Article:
Deployment of RHOSP 16.1 with for Virtualized Controllers-Part1

Deployment of RHOSP 16.1 with for Virtualized Controllers

In this blog we demonstrate to deploy overcloud controllers as virtual machines in a Red Hat Virtualization cluster. This article might provide the audience with additional insights and tips that will help to succeed in deploying Red Hat OSP 16.1 with virtualized controller. We are building private cloud for “PoC” and documenting best practices for RHOSP 16.1 deployment gained through our experience. This will support deployment & engineering team. To my knowledge, this blog is perhaps the only detailed information source available in public domain till date, for deploying RHOSP 16.1 with Vcontrollers. Please feel free to reach out to us, in case you need any configuration support, or you have any clarification through comment section.

This blog is loaded with configuration lines and pictures. It is divided in 3 parts ; this is the first part where we cover Red Hat® enterprise virtualization deployment. In the second part I will continue with Openstack Undercloud and Overcloud deployment and in third part platform verification and VNF onboarding is covered.

Recently I was working on AMDOCS PCRF for one of our customers in North America. They were running PCRF workloads on RHEV platform and the Operator was planning to move these workloads onto Openstack compute nodes as the new release of PCRF mandated Openstack as underlying platform.

Wondering whether Openstack is competing RHEV platform ? Wait a moment, we have a scenario where RHEV complements Openstack !!!! Yes , they work in tandem. Let’s explore this.

Our deployment workflow is depicted in the below picture

We are keeping the setup very simple. In our set up we have 2 servers from vendor Quanta ACT and one HP DL 380 server for compute node. On one of the servers we have deployed KVM which is hosting 2 virtual machines DNS server and the RHEVM, the manager for RHEV. You can also consider deploying ESXI and host the VM’s. On our second server we are deploying RHEV host operating system on the baremetal. This RHEVH will run 3 virtualized controllers, Undercloud Director VM and an Ansible VM. You may consider running the controller VM’s on additional RHEV hosts (hypervisor) in the production environment for better redundancy .  Red Hat Virtualization gives you a stable foundation for your virtualized OpenStack control plane.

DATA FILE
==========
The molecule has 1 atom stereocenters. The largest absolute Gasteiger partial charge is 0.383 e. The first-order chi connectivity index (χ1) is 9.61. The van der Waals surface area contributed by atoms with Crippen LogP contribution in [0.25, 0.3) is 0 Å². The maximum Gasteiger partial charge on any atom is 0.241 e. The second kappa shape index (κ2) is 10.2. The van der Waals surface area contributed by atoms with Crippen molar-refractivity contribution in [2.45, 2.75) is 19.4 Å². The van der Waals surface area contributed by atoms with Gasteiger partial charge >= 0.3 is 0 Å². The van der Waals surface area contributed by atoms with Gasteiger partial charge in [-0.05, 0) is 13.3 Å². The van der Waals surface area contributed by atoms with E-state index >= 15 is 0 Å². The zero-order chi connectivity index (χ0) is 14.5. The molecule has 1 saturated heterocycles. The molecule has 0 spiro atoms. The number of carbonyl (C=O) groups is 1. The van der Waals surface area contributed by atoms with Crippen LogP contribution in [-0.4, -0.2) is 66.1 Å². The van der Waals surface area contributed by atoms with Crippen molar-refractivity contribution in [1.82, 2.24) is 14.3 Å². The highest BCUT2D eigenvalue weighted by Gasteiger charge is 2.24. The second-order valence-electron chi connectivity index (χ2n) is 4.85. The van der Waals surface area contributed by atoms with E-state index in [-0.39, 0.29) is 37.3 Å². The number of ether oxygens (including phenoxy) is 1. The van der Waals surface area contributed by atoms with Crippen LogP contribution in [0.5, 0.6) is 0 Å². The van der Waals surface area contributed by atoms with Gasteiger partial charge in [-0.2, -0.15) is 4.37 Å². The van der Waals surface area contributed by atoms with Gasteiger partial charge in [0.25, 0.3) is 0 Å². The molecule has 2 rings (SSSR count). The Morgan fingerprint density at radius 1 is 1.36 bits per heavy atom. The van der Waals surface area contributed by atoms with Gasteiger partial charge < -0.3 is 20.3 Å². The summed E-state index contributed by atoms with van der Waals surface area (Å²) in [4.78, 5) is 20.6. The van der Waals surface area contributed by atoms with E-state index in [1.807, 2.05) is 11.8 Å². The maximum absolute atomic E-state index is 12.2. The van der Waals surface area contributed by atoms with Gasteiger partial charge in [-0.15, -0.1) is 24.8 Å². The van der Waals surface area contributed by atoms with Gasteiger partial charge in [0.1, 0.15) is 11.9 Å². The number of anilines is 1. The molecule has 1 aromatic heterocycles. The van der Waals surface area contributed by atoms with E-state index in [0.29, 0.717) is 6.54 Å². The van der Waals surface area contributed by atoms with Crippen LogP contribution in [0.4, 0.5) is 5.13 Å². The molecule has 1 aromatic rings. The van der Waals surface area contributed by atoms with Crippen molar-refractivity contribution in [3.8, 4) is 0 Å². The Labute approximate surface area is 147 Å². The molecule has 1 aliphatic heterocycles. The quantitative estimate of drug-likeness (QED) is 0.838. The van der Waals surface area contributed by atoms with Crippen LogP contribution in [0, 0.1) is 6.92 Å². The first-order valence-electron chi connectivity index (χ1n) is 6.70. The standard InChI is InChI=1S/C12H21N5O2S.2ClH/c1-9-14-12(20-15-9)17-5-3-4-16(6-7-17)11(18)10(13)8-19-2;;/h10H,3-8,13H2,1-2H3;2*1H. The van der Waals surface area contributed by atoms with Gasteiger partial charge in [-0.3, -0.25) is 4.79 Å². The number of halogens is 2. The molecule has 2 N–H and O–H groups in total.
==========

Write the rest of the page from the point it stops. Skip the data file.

Some of the benefits we achieve by virtualizing the control plane are listed below

  • With multi hypervisor node RHV supports VM live migration, which can be used to relocate the OSP control plane VMs to a different hypervisor during their maintenance.
  • Dynamic resource allocation to the virtualized controllers: scale up and scale down as required, including CPU and memory hot-add and hot-remove to prevent downtime and allow for increased capacity as the platform grows.
  • Additional VM’s like VNF manager, NMS, EMS can share the same hypervisor minimizing the server footprint in the data center and making an efficient use of the physical nodes.

We are running 3 controllers as VM’s instead of running them on baremetal. They can cohabit with other work loads in the data center eco system. RHEV’s Virtual machine’s live migration and Virtual machine’s high availability eases maintenance of these nodes.

Previously virtualized OpenStack labs leveraged vmbc and pxe_ssh , which I believe is not a great solution and not suitable for carrier grade deployment. Vmbc/ pxe_ssh based virtualized OpenStack can be used as a temporary setup for migration and upgrade scenarios of openstack versions.

On physical nodes Baseboard management controllers are the physical chips that implement IPMI. Some of the IPMI implementations are Dell DRAC, HP integrated Lights-Out (iLO), IBM Remote Supervisor Adapter and key technologies like PXE, NBP ,IPMI, DHCP, TFTP, iSCSI are used for Bare metal provisioning.

With RHEV the staging-ovirt driver allows OpenStack to easily use ovirt/RHV virtual machines as overcloud nodes. Its like, IPMI calls are placed from Undercloud to RHEV-Manager.

Staging-ovirt manages the VMs hosted in RHEV like how ipmi, redfish, ilo, idrac drivers manage physical nodes using BMCs supported by Ironic, such as iRMC, iDrac or iLO. For RHV this is done by interacting with the RHV manager directly to trigger power management actions on the VMs.

Ironic Components and interaction with baremetal node or VM created on RHEV host

Components of RHEV The RHEV platform consists of the following components:

• Red Hat Enterprise Virtualization Manager (RHEV-M):

This is a centralized management console with a graphical, web-based interface that manages our complete virtualization infrastructure, such as hosts, storage, network, virtual machines, and more, running on the physical hardware. We are hosting this as Virtual machine on KVM.